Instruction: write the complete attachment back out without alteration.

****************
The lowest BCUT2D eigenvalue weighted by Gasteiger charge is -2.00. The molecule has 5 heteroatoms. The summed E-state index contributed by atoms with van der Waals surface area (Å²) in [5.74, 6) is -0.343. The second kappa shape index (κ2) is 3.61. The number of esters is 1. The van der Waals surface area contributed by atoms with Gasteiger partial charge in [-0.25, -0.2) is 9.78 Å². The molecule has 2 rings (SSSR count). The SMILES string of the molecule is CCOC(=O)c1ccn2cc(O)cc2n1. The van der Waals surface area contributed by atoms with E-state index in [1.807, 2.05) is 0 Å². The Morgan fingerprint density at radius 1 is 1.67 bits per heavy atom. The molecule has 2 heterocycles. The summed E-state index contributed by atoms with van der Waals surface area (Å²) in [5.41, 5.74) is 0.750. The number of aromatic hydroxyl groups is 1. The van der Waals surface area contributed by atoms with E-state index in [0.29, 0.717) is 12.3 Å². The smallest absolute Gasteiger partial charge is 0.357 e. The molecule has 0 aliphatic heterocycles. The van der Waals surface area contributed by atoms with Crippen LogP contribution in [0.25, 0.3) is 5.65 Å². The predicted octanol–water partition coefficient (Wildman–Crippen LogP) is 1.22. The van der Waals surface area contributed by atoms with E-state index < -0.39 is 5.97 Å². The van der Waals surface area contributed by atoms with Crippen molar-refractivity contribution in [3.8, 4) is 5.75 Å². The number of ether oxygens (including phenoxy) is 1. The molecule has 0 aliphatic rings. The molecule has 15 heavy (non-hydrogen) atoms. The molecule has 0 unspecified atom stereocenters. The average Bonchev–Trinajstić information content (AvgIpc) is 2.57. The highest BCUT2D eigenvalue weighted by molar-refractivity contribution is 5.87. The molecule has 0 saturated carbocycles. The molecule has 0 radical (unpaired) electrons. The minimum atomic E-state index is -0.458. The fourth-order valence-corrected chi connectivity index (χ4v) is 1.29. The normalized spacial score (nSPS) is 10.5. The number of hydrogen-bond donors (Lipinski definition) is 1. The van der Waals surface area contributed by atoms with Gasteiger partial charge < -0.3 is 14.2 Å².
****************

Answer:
The lowest BCUT2D eigenvalue weighted by Gasteiger charge is -2.00. The molecule has 5 heteroatoms. The summed E-state index contributed by atoms with van der Waals surface area (Å²) in [5.74, 6) is -0.343. The second kappa shape index (κ2) is 3.61. The number of esters is 1. The van der Waals surface area contributed by atoms with Gasteiger partial charge in [-0.25, -0.2) is 9.78 Å². The molecule has 2 rings (SSSR count). The SMILES string of the molecule is CCOC(=O)c1ccn2cc(O)cc2n1. The van der Waals surface area contributed by atoms with E-state index in [1.807, 2.05) is 0 Å². The Morgan fingerprint density at radius 1 is 1.67 bits per heavy atom. The molecule has 2 heterocycles. The summed E-state index contributed by atoms with van der Waals surface area (Å²) in [5.41, 5.74) is 0.750. The number of aromatic hydroxyl groups is 1. The van der Waals surface area contributed by atoms with E-state index in [0.29, 0.717) is 12.3 Å². The smallest absolute Gasteiger partial charge is 0.357 e. The molecule has 0 aliphatic heterocycles. The van der Waals surface area contributed by atoms with Crippen LogP contribution in [0.25, 0.3) is 5.65 Å². The predicted octanol–water partition coefficient (Wildman–Crippen LogP) is 1.22. The van der Waals surface area contributed by atoms with E-state index < -0.39 is 5.97 Å². The van der Waals surface area contributed by atoms with Crippen molar-refractivity contribution in [3.8, 4) is 5.75 Å². The number of ether oxygens (including phenoxy) is 1. The molecule has 0 aliphatic rings. The molecule has 15 heavy (non-hydrogen) atoms. The molecule has 0 unspecified atom stereocenters. The average Bonchev–Trinajstić information content (AvgIpc) is 2.57. The highest BCUT2D eigenvalue weighted by molar-refractivity contribution is 5.87. The molecule has 0 saturated carbocycles. The molecule has 0 radical (unpaired) electrons. The minimum atomic E-state index is -0.458. The fourth-order valence-corrected chi connectivity index (χ4v) is 1.29. The normalized spacial score (nSPS) is 10.5. The number of hydrogen-bond donors (Lipinski definition) is 1. The van der Waals surface area contributed by atoms with Gasteiger partial charge < -0.3 is 14.2 Å².